Tuesday, May 3rd, 2011

Why Aren't Gays Funny?

Sure, there are funny gays in various entertainment fields, such as shoe design and Condé Nast magazines, but let us think of gays in actual comedy. Okay, so there's Ellen. That guy ANT. Neil Patrick Harris. And… hmm.

Oh right. Scott Thompson. And Graham Chapman, of Monty Python. These two might prove a comedy "rule" that gays are often funny when in groups of straight people. Or when they are English: Stephen K. Amos, Simon Amstell, Matt Lucas, Julian Clary, Paul O'Grady. And Kenny Everett and Frankie Howerd and Kenneth Williams, RIP! Or when they are of an English province: Trey Anthony, say, from Canada. And Tommy Sexton. And I guess Trevor Boris counts! Then there's… oh, Dave Rubin!

There's a pretty equal number of ladies, of course. Don't ever confuse Judy Gold and Julie Goldman. (Jews! I know!) Also don't confuse Wanda Sykes, Elvira Kurt and René Hicks. That's racist. (I'm kidding, it's not. See what I did there?) Margaret Cho still counts. Also I will namedrop Alec Mapa in the interests of diversity!

Of the greats, you have Rip Taylor and Lily Tomlin. And more, hmm… I guess Eddie Murphy, if you count those who may prefer our sexual partners to be in that wonderful middle ground between gender norms. And Andy Dick counts. (There is such a thing as bisexuality!)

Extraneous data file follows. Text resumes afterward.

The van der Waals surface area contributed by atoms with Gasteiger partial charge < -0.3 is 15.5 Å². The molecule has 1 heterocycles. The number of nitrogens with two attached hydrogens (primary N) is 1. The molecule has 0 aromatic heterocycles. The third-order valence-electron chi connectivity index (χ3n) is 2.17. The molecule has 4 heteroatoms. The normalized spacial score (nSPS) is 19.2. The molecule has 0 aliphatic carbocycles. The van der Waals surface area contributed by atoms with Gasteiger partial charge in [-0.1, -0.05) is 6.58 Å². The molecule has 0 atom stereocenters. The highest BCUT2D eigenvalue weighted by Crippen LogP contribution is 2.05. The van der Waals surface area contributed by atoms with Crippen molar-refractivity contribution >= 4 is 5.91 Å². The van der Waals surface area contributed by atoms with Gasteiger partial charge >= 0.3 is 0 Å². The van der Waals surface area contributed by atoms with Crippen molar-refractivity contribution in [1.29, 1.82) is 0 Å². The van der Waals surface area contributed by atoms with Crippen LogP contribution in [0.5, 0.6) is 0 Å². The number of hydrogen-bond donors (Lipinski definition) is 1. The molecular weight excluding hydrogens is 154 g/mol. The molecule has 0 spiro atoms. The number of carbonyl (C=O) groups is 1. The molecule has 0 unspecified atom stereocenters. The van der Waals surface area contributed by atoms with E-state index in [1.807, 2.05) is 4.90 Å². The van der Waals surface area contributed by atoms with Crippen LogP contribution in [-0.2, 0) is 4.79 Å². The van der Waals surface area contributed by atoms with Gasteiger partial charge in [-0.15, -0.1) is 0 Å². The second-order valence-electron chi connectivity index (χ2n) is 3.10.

But now. Think of the least funny people you know: Susan Sontag, Bret Easton Ellis and Jeffrey Dahmer. All gay. All devoutly unhumorous. Why aren't gay people funny?

They're not funny from birth. Like, genetically. (I think that was the plot of Gattaca.)

Their parents raised them to not be funny.

And that's it.


Well, there's one possibility we can't discount. Let's call it the Tina Fey thesis.

The Tina Fey Thesis
So you know how ladies are treated kind of as a sidebar in comedy? Or as a flavor? (Like the way the blacks are treated in the visual arts world. Like, "Oh look, Mark Bradford can hold a paintbrush!" Not like, "Oh look at this awesome painting," period, the end. Yeah, sorry, pet peeve.) Well, the ladies are taking up "all" the space. (By "all" I mean the 22% remaining space not taken by straight men.) They are the flavor. Who needs gay flavor when you have lady flavor?

Plus most of the straight men in comedy want to have sex with the ladies, though some of them aren't so picky. As you know!

Meanwhile, straight guys think the lady-gay pact is out to get them. Why did Nick Di Paolo finally just get his first one-hour Showtime special? "Because the people in the industry are dumb fucks. They’re too busy looking for, you know, for the next funny chick or funny gay guy. I’m just another white guy in the mix."

Oh, that's why. (Wait, no it is not. It's actually because Tim Allen was finally too busy and/or dead.) But I do believe that he believes this.

But the gays also did this to themselves.

So right: women in comedy were choosing between being in a boy's club or doing comedy about being a lady, and sometimes doing both. The gays had less of an option of being in a boy's club, so quite frequently they did comedy about being gay, so as to build an audience, but also, regarding which, zzz. Ellen's sort of an exception, but not totally: it was all subtext. (The shoulder pads mostly.) Gay comics hit a ceiling because, um, even gay-topic comedy gets boring to (fickle) gays soon. And it certainly doesn't interest straight people.